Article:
The Linos Piano Trio brings together the members’ five nationalities and three musical voices into the single artistic vision of “reinventing the repertoire”. Pushing at the boundaries of the trio genre, Linos has, since its inception in 2007, championed hidden gems and created new trio transcriptions, alongside its fresh, personal and visceral performances of the core repertoire.
Praised for its “slow-burning, gripping performance” by The Strad, and “virtuosity, presence of mind, and wit” by Süddeutsche Zeitung, the Linos Piano Trio’s reputation has taken it to prestigious stages and festivals internationally. With its pioneering spirit, the trio recorded the first complete recording of C.P.E. Bach’s Piano Trios (CAvi-music, 2020) which received several five-star reviews from across the European press.
Of the ensemble’s numerous awards and affiliations, the Linos Piano Trio was the First Prize and Audience Prize winner of the Melbourne International Chamber Music Competition 2015, the 2014 winner of the Royal Philharmonic Society’s Albert and Eugenie Frost Prize, and since 2017 holds the position of Carne Ensemble-in-Residence at Trinity Laban Conservatoire.
Linos (Λῖνος), in Greek mythology, was a son of Apollo. He received from his father the three-stringed lute, and became known as the inventor of new melodies, lyric songs, and eloquent speech. He was the teacher of Heracles and his brother Orpheus.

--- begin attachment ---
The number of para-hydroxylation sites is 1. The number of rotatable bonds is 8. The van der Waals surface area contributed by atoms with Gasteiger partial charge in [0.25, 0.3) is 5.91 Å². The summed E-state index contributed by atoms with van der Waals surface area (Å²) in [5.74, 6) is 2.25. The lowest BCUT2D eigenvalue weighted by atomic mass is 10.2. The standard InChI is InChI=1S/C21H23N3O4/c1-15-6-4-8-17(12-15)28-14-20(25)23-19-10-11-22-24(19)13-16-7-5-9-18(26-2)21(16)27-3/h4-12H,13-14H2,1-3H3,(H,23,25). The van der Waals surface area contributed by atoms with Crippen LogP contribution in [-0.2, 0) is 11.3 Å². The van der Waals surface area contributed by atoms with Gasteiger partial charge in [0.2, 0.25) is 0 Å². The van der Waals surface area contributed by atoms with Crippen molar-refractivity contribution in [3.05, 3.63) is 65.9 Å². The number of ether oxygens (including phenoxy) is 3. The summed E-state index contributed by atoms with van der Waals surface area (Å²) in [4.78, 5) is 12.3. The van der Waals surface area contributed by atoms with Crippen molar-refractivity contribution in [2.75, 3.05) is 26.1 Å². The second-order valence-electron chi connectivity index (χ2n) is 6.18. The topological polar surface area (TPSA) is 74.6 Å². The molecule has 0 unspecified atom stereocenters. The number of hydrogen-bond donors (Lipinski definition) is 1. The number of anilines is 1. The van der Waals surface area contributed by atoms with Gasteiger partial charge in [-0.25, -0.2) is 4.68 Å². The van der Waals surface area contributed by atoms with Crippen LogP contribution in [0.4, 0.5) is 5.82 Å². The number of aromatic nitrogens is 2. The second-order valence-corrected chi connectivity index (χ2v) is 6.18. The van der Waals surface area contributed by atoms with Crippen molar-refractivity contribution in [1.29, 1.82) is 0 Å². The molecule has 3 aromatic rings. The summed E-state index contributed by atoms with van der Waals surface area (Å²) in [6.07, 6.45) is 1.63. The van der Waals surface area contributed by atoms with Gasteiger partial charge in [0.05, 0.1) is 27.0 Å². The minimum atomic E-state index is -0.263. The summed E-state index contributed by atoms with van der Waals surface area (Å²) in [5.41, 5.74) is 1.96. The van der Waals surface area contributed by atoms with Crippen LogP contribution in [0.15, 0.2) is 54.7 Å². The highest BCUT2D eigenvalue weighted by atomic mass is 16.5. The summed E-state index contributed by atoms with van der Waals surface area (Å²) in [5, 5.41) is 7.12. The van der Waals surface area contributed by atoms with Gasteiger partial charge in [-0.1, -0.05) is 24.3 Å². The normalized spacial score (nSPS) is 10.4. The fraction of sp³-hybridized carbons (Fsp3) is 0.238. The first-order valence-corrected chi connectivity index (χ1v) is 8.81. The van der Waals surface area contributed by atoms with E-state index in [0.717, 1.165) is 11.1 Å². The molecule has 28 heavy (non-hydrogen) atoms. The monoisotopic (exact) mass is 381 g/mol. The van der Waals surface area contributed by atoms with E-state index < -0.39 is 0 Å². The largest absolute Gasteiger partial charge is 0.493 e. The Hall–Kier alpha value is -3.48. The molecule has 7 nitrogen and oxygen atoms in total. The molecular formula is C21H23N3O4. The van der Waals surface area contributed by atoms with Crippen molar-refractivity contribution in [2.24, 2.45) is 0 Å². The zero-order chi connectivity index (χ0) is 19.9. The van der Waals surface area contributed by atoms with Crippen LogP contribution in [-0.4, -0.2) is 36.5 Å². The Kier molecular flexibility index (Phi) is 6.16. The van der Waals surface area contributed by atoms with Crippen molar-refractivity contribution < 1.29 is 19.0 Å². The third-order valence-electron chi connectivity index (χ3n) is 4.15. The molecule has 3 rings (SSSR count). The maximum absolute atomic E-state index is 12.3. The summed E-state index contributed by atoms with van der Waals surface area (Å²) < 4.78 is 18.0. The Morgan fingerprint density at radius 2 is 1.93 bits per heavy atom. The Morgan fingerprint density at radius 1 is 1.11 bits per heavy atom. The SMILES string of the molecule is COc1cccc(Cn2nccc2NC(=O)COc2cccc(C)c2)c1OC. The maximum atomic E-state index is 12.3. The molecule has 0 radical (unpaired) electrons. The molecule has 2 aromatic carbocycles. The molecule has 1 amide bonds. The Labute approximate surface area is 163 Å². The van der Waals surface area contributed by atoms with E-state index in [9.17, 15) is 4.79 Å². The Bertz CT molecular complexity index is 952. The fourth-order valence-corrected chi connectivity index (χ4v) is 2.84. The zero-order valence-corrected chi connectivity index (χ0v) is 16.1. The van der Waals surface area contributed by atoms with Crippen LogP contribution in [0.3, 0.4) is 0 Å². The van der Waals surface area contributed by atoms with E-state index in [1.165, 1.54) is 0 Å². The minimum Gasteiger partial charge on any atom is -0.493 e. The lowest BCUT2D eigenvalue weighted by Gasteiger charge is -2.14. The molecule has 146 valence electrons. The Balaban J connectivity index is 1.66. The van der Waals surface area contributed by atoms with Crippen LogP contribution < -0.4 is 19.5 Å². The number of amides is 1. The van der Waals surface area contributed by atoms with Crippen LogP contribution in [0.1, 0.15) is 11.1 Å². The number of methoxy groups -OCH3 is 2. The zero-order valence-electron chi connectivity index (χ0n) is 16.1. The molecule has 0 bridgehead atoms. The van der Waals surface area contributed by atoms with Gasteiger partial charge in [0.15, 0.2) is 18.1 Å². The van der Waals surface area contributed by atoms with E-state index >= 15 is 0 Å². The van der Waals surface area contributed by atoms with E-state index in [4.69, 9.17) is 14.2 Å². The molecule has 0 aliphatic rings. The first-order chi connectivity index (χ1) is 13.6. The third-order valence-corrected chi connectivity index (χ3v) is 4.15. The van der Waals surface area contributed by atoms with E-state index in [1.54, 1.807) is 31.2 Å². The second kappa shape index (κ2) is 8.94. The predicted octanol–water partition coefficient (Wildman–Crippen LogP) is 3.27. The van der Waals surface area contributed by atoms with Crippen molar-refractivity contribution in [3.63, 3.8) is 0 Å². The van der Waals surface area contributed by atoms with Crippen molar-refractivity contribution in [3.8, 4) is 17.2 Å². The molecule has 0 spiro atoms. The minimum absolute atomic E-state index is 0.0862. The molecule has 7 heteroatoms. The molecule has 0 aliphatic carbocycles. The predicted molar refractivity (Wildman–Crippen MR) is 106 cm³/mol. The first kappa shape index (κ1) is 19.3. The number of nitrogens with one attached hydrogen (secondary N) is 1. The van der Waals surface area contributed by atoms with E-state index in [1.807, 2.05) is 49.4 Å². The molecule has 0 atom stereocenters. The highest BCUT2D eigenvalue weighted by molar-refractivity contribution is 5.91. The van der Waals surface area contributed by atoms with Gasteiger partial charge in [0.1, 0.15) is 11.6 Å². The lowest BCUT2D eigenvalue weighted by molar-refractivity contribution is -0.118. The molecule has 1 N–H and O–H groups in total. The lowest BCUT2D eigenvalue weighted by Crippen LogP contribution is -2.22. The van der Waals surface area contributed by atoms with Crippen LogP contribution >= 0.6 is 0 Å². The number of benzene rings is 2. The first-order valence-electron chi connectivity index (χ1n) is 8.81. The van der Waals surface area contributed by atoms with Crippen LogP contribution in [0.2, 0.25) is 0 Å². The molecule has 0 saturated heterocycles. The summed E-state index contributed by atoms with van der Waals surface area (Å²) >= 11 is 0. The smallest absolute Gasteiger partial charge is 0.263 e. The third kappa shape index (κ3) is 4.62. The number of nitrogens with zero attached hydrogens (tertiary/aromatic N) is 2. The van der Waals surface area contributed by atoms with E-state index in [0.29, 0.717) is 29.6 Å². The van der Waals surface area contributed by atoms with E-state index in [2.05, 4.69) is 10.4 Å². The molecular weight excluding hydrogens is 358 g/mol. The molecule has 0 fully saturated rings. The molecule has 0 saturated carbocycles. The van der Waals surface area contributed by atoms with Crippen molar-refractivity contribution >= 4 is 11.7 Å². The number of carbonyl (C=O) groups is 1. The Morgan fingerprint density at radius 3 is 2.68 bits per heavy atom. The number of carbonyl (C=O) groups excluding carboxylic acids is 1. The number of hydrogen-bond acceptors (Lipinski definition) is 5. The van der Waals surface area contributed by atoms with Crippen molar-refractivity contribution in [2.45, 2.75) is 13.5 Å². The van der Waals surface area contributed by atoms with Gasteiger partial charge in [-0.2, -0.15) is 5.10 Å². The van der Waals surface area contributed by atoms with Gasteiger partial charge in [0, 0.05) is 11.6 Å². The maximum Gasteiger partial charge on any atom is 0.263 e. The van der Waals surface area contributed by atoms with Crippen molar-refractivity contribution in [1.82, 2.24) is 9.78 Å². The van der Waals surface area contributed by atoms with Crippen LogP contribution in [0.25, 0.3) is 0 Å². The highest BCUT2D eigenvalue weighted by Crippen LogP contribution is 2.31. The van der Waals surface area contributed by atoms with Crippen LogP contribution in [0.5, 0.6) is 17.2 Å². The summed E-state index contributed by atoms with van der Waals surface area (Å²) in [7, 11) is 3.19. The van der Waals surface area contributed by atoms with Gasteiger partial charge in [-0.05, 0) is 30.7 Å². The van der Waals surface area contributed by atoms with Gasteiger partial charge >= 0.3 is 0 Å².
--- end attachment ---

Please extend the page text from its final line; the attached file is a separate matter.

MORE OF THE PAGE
Herdís has taken part in various theater productions in Iceland, Germany and Switzerland. For her performance as Violetta Valery with the Icelandic Opera she received the Icelandic Theater Award, “Gríman”, as singer of the year. Herdís has given solo recitals in Iceland and in Germany and also been very active on the concert stage, performing with e.g. at the Carl Orff Festival, with The Reykjavik Chamber Orchestra, The Faroese Symphony Orchestra, The Saarland State Orchestra, the Canberra Symphony Orchestra in Australia and The Icelandic Symphony Orchestra. After her studies, Herdís spent time at the International Opera Studio at the Opera in Zürich and was engaged as a soloist at the Saarland State Theatre in Saarbrücken, Germany in 2013-2018. Born in Ísafjörður, Iceland she studied piano, violin and singing from an early age. In 2003 she continued her music studies, majoring in singing at the Iceland Academy of the Arts in Reykjavik and graduated with a B.Mus. degree in 2006. Herdís continued her studies at the Hanns Eisler Academy of Music in Berlin where she graduated with a diploma and a Konzertexamen degree.
Violist Simone von Rahden has established herself as an internationally in-demand violist. She has toured the world with chamber music partners such as Sir András Schiff, Antoine Tamestit, and Tabea Zimmermann and has given solo performances with the WDR Sinfonieorchester Köln. She is a member of the Chamber Orchestra of Europe and the Spira mirabilis project, and regularly plays with the Lucerne Festival Orchestra. Simone has been Principal Viola of the Gran Teatre del Liceu Barcelona and has been guest Principal with the Philharmonia Orchestra London and the Deutsche Kammerphilharmonie Bremen. Historically informed performance also part of her repertoire, Simone is currently Principal Viola of the Orchestra of the Age of Enlightenment. Most recently, she has taken teaching positions at both Hochschule für Musik „Hanns Eisler“ in Berlin and at Hochschule für Musik und Theater Rostock.